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Best practices when it comes to fireworks safety

Written By: Simone Sonnier, UT Physicians | Updated: July 2, 2019

Barbecues, parades, and fireworks, these things all come to mind when you think of the 4th of July. Unfortunately, thousands of people in the U.S. also head to the emergency room each year due to fireworks-related injuries. Consider these tips when it comes to your Independence Day celebration.

Fireworks shows are the best option

One alternative to popping your own fireworks is to attend a professional fireworks show. The official recommendation from the American Academy of Pediatrics (AAP) is to skip at-home fireworks for families with children. Enjoying a fireworks show conducted by professionals is a great way to enjoy the Fourth of July, without the risk that can come from at-home use.

“As a pediatrician, I have witnessed devastating injuries resulting from fireworks. I would recommend that parents take their children to local fireworks shows,” said Kenya Parks, MD, pediatrician at UT Physicians Multispecialty – The Heights.

Kenya M. Parks, MD
Kenya M. Parks, MD

“The shows are conducted by trained professionals and regulated by high safety standards with trained support responders onsite. Additionally, the shows are spectacular and typically free,” she adds.

Consumer fireworks are not legal in the City of Houston

The use of consumer fireworks are considered illegal in the City of Houston. Please check the law as it pertains to the surrounding areas.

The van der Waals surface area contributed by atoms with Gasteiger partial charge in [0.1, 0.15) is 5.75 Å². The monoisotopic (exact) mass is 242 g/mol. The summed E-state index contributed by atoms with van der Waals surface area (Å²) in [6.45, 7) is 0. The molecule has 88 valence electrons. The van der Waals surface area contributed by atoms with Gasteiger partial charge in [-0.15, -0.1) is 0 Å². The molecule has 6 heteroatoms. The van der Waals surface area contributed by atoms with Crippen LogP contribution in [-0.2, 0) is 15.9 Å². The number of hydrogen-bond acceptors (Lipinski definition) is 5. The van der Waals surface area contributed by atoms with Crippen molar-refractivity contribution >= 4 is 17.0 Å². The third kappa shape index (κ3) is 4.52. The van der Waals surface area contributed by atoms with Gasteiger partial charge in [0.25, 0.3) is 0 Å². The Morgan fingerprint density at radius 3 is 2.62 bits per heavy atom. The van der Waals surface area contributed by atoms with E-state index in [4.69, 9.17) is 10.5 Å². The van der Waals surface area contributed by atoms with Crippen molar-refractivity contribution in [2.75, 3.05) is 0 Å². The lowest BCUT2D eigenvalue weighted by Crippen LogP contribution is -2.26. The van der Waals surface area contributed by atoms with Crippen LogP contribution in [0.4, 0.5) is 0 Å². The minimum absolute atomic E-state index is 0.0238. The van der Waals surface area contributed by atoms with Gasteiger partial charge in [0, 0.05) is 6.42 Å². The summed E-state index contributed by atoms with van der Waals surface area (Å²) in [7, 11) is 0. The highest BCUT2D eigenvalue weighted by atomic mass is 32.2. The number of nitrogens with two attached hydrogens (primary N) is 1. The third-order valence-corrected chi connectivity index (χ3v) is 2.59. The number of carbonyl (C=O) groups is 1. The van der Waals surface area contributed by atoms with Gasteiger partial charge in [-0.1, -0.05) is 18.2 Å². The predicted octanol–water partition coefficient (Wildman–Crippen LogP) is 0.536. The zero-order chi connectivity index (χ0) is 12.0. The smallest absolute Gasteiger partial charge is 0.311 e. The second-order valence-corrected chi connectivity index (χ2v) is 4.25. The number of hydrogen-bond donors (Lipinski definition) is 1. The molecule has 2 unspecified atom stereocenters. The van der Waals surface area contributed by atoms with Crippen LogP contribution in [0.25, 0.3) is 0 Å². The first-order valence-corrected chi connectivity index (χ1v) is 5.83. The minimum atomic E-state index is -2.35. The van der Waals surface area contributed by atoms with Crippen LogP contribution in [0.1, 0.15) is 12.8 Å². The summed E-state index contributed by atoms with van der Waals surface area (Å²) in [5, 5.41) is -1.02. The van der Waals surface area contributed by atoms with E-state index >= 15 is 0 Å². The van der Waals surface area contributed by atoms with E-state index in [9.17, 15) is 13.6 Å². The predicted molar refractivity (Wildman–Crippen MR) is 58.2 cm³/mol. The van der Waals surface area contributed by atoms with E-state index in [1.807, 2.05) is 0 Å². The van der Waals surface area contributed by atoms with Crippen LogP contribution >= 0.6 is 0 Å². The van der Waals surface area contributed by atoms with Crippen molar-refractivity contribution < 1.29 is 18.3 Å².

Be aware of children and bystanders

Supriya Ramanathan, MD
Supriya Ramanathan, MD

Fireworks, even ones that seem harmless, are dangerous if not used properly. “Children and bystanders around them are particularly vulnerable to burns from fireworks. The excitement and distraction of fireworks can expose children to risks that can have deadly consequences. Even with adult supervision, children can be unpredictable and not follow safety precautions. Families with children are encouraged to enjoy fireworks displays in the community that are organized by professionals,” Supriya Ramanathan, MD, pediatrician at the UT Physicians Pediatric Primary Care – Texas Medical Center clinic.

Sparklers are not “kid-friendly” fireworks

Sparklers, a generally considered safe firework, are a common cause of fireworks-related injuries. With temperatures upwards of 2,000 degrees, burns to the face and hands are frequent among children.

Have supplies ready in case of an emergency

Having an accessible water source (or a bucket of water) nearby can come in handy in case of a fire. All detonated fireworks should be doused in water before disposing of them. Keep a first-aid kit in the immediate area in the event of a minor injury. For serious injuries, call 911 immediately and seek medical attention.

Be aware of your surroundings 

Be sure to check the label on your fireworks before detonation. The label can contain important information such as minimum safe distances for spectators. It is also important to ensure there are no combustible materials nearby, such as dried leaves, gas, or even other fireworks.

As the clinical practice of McGovern Medical School at UTHealth Houston, UT Physicians has locations across the Greater Houston area to serve the community. To schedule an appointment, call 888-4UT-DOCS.